There is one thing common among the Indian CEOs of global IT giants: All of them completed their higher education at a leading foreign university. Such exposure decidedly put them into the big league and the corollary is that the lack of a foreign degree is as good as a disqualification for their fellow Indians. It is in this context that the move to allow foreign universities to set up campuses in India assumes significance. Of course, these universities will be free to fix their fees as well as norms in terms of admissions in the sense that the restrictions applicable to Indian universities will not be binding on them. But it will provide more Indian students with the opportunity to acquire qualifications that are in demand by the top companies of the world. It is a pity that despite India’s legacy as the ancient seat of learning and claims of it being the provider of knowledge to the rest of the world, not even one Indian institution of higher learning finds a place on the list of top 100 universities. Perhaps, as a consolation point, three Indian universities have made it to the list of the top 200: The Indian Institute of Sciences, Bengaluru, followed by IITs of Bombay and Delhi. Given the size and other attributes of the country, accounting for one-sixth of humanity, this is indeed a dubious distinction.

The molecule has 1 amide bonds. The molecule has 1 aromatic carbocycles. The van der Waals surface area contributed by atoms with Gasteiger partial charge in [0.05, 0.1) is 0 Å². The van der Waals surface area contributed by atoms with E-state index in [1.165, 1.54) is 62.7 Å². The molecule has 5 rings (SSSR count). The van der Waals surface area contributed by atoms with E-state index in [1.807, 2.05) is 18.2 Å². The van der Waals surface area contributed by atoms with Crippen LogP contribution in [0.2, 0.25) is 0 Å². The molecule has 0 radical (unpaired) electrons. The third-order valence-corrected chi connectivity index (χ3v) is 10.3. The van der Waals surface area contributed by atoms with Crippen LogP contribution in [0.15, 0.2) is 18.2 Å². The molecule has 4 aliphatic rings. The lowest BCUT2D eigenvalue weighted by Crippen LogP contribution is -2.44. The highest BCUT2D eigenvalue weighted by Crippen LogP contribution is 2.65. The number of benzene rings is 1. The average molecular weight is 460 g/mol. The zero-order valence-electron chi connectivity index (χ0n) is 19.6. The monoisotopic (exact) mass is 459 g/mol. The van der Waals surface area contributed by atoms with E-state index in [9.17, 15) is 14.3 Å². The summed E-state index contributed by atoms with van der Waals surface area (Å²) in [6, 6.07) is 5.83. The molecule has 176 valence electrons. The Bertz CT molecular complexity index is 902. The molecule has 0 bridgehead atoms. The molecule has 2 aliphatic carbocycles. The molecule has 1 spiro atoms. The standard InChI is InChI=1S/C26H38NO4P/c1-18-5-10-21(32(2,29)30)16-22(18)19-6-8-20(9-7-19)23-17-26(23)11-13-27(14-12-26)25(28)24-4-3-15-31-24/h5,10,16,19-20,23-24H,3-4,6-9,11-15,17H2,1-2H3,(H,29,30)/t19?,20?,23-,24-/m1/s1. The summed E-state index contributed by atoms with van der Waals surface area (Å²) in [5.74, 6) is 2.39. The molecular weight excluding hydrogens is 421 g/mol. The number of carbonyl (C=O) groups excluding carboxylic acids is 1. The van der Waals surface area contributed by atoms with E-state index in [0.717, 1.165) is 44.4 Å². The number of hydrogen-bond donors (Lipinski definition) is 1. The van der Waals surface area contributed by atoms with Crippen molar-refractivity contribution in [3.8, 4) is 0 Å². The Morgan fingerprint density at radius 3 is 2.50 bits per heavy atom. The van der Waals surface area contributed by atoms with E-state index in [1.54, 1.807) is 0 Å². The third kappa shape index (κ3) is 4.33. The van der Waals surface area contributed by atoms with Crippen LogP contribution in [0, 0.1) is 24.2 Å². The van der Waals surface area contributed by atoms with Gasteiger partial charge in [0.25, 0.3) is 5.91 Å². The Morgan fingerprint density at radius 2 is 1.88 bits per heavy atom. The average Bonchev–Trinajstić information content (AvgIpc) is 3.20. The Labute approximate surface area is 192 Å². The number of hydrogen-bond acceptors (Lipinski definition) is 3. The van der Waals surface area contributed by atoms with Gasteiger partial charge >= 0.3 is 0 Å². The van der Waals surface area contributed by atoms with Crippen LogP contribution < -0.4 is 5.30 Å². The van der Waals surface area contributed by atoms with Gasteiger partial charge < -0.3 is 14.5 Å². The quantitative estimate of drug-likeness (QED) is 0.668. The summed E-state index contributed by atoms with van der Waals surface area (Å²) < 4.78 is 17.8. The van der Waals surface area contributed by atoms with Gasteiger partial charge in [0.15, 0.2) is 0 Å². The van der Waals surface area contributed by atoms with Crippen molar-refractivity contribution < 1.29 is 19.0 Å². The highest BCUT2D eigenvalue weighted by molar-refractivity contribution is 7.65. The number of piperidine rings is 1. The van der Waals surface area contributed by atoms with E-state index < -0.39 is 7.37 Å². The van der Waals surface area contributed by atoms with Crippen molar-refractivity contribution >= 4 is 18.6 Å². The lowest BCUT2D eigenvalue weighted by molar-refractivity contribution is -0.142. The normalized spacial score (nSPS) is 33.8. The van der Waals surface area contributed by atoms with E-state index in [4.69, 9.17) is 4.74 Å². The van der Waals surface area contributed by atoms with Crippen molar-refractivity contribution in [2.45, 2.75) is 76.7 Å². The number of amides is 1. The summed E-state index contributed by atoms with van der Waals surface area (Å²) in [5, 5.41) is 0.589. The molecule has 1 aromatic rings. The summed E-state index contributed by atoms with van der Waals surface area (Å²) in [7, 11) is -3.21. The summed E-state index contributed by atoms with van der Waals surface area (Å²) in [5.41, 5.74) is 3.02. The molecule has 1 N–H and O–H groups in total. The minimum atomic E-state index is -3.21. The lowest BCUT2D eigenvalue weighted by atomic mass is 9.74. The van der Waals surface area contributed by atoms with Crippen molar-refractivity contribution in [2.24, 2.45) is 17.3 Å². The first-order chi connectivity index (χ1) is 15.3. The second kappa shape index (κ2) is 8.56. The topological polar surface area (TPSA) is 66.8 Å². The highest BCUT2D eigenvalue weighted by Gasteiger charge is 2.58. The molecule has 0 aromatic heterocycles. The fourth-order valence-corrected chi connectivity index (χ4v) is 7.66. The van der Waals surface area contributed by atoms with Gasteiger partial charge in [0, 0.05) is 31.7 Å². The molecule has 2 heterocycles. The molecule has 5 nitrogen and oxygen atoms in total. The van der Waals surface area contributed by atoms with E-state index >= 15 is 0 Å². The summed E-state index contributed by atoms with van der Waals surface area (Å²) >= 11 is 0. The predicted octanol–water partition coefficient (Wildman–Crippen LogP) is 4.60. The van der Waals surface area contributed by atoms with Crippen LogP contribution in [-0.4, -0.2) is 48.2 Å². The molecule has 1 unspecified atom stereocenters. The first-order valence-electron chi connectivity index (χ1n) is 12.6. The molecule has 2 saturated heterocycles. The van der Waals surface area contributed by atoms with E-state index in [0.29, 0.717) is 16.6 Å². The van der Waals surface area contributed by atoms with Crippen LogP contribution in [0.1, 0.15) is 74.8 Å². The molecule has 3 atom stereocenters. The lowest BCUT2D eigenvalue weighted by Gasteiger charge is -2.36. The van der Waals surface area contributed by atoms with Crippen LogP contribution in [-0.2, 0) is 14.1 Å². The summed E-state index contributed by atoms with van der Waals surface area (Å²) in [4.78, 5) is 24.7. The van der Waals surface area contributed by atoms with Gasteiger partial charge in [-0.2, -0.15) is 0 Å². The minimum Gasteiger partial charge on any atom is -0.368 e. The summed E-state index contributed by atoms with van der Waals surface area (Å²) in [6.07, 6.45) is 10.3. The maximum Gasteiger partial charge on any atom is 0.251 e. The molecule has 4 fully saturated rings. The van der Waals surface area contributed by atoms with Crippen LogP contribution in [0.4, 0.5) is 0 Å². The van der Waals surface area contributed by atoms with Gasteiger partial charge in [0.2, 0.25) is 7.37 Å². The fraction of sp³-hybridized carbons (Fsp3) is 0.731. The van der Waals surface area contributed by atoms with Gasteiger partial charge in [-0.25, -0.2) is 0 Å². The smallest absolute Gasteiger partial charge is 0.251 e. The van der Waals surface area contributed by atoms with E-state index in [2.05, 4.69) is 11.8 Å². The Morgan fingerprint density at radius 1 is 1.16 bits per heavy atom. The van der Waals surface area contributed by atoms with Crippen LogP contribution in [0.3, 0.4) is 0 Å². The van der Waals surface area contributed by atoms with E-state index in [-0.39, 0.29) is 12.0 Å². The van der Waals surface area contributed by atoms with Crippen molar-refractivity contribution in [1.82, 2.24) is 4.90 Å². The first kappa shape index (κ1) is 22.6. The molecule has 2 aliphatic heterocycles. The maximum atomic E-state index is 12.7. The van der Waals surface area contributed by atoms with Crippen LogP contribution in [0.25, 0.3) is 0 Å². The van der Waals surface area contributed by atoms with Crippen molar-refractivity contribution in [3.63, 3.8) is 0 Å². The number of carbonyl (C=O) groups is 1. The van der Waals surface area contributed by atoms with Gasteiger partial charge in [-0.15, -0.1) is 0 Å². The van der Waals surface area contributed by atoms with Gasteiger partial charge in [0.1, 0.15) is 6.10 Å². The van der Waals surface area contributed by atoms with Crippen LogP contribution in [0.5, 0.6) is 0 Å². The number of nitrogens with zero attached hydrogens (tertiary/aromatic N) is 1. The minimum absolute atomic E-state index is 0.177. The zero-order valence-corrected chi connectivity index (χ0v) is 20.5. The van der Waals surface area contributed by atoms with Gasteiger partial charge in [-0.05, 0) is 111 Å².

Contrast this to a country like the United Arab Emirates with a history of just about half a century, and much less in terms of its history of education. The UAE today has at least three universities on the QS World Universities Rankings list of the top 100 and as many as 20 in the top 200. QS reviews some 1,400 universities to produce its lists. Institutions are assessed across six categories to effectively capture university performance – including academic and employer reputation, faculty/student ratio, and research citations. The topmost consideration in the rankings is academic reputation, which accounts for 40 percent of the overall score. Academic reputation looks at the teaching and research quality at the world’s universities. According to QS, over 1,30,000 expert opinions are collected from the higher education space, creating the largest survey of academic opinion in the world. In terms of employer reputation, QS assesses how institutions prepare students for successful careers, and which institutions provide the most competent, innovative, and effective graduates.
While computing the score, citations per faculty are also an important factor. For this, QS measures the quality of university research with a citation per faculty metric, taking the total number of academic citations in papers produced by a university in five years. The decision to allow foreign universities to set up campuses in India will allow Indian universities to set up overseas campuses, which will be a big plus for some of the more ambitious universities in the country. But academicians have opposed the UGC’s new GCC proposals, saying that opening up of the higher education sector would affect Indian universities as there would be greater demand for admission to foreign universities. This view is typical of an isolationist approach, which has held back our institutions from upgrading and updating themselves to the new realities of an emerging world.